5 Guaranteed Ways to Measure Student Progress at the Beginning of the Year

There are no two ways about it: the beginning of the school year is a stressful time. It seems like there are dozens of guidelines to go over, new names to memorize, icebreakers to go through, and you might even start keeping a mental list of where some students are as far as learning levels go. Despite it all, you still manage to keep a smile and start the year off right!

Now, since I know you’re so capable, I’m going to add another item to your agenda: measuring student progress. Measuring student progress is a year-long adventure that must start at the beginning of the school year. If you don’t know exactly where your students start off, then how will you know how far your little kiddos have grown?

Of course, like usual, all of that is easier said than done. And, like usual, I’m here to save the day with five superb tips that will help start the beginning of your year off right! After all, it’s a busy, busy, busy time! If you can save yourself the effort with some tips on getting started, that’s a huge A+!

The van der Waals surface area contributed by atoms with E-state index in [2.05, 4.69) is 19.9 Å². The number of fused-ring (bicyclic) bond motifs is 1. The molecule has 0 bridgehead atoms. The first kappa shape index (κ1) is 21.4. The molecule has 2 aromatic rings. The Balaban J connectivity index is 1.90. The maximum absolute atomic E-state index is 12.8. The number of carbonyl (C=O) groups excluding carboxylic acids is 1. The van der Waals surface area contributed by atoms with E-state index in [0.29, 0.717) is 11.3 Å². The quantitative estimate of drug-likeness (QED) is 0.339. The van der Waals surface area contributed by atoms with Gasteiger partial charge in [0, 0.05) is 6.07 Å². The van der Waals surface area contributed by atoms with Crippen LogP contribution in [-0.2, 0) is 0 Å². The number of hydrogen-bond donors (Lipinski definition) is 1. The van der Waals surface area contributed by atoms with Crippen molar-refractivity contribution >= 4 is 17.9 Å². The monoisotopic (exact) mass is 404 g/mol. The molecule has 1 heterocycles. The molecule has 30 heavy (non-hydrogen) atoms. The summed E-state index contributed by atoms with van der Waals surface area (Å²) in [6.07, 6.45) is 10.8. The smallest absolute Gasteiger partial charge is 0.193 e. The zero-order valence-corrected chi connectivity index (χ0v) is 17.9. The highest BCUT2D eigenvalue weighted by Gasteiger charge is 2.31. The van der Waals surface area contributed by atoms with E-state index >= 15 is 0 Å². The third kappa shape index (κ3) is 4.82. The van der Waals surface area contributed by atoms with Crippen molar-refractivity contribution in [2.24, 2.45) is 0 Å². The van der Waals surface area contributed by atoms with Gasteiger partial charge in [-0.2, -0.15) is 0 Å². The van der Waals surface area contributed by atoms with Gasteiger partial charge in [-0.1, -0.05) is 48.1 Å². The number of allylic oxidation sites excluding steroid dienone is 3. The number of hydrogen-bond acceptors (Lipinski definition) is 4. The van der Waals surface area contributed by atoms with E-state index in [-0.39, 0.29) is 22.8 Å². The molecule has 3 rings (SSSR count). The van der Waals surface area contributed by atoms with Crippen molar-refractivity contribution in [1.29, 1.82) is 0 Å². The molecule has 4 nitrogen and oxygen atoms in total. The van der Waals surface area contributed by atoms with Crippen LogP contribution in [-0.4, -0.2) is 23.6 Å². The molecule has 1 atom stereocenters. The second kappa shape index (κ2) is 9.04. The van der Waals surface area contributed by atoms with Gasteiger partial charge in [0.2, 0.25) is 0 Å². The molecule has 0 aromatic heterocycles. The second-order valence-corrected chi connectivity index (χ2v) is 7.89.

Using targeted assessment strategies helps teachers gain valuable insights into students’ strengths and areas for growth. That being said, here are some actionable assessment strategies that will help you measure student progress and set the stage for a productive academic year!

Let’s Measure Student Progress!

1. Pre-Assessments

Pre-assessments, or pre-tests, are the heart and soul of this whole shebang. Pre-assessments are the assessment strategies used at the start of every year and with every unit—that’s right, every single one! Pre-assessments are powerful tools to gauge students’ prior knowledge and skills. They don’t have to just be boring old pencil-and-paper tests, either: short quizzes, surveys, or even informal discussions are just as valuable! Anything that allows for insights into what your students already know and understand is an effective resource.

Google Forms especially are a perfect tool to take advantage of. They’re easy to set up and even easier for your class to fill out! You can create your own forms to tailor your assessments, or you can even use pre-made assessments to find out what your kiddos know and what they’re able to do.